HDGS - Grounds Maintenance by top professionals in Christchurch

When pruning in Autumn, it is important to understand the basic principles to get the most of your plants and fruits. This was a masterclass at Kingston Maurward College on Saturday 06th October, showing gardening techniques and top tips from the top professionals at the college.

Why prune?

  • Achieve a desired shape
  • Allow for an optimum area to reach sun
  • Give healthy buds a chance to thrive
  • Maximise the nutrients
  • Remove dead and diseased tissue
  • The principle of pruning

    Identify a healthy flower or leaf bud and cut right above it with a sharp tool.

    The optimal angle for pruning is done to maximise the nutrients to reach your healthy bud and allowing for maximum cicatrisation.

    Bare in mind the way the nutrients flows just below the surface of the plant. A cut too distance will result in dead matter, as the lack of a leafs to pull the nutrients will result in dead matter. A angled cut with too much surface increases the risk of infection.

    Shrub pruning strategy

    The objective when pruning shrubs is to allow the light to reach new shoots.

    Sometimes, in more stablished plants, a radical cut can make the plant look bare for a long time.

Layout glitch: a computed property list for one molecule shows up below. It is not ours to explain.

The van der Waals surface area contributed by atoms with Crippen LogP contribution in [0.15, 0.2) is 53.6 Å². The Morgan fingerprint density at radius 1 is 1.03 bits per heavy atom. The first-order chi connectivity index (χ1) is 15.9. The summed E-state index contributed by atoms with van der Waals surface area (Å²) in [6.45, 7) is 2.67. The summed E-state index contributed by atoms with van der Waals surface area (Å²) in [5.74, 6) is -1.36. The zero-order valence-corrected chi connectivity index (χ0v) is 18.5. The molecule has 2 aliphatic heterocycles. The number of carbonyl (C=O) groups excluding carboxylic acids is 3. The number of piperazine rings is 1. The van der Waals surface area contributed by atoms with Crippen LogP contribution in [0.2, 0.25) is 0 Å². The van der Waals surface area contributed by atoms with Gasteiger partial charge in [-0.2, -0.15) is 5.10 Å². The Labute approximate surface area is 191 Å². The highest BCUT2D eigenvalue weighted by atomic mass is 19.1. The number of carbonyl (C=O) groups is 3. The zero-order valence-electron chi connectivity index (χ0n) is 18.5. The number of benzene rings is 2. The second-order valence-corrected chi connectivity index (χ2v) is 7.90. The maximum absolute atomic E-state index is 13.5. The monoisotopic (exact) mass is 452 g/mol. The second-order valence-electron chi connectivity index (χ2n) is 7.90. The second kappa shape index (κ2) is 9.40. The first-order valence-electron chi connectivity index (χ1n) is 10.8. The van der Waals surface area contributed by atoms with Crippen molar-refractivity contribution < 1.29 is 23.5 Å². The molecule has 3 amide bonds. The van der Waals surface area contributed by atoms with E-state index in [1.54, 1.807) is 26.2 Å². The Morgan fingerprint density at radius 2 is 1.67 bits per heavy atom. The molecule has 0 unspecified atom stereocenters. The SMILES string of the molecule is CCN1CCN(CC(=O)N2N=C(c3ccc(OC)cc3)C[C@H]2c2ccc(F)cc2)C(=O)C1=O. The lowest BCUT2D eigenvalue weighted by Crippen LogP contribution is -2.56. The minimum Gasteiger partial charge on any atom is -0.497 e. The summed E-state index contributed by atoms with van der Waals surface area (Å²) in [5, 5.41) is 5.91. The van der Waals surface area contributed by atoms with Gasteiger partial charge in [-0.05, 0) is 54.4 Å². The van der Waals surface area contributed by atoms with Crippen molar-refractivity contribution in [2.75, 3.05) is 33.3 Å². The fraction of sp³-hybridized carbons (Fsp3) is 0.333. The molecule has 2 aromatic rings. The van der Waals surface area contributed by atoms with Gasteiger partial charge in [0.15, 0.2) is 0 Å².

One solution is to open up the base of the plant, taking cuts from the middle.

    Another alternative is to start your hard pruning from the back of the display, and working your way towards the front gradually, over the period of 2 or 3 year, depending on how the shrub reacts to pruning.

    Apical Dominance

    The hormones created at the tip of branches control the growth and development of the plant.

    When pruning, the lack of this hormones will make that non-specialised cells get the chance to turn into flowers, branches and leaves.

    One alternative to pruning is restricting the light to the tips of the plant generating hormones, either by covering, bending or simply removing the apexes by hand.

    For more courses like this, check the Kingston Maurward College website on https://www.kmc.ac.uk/college/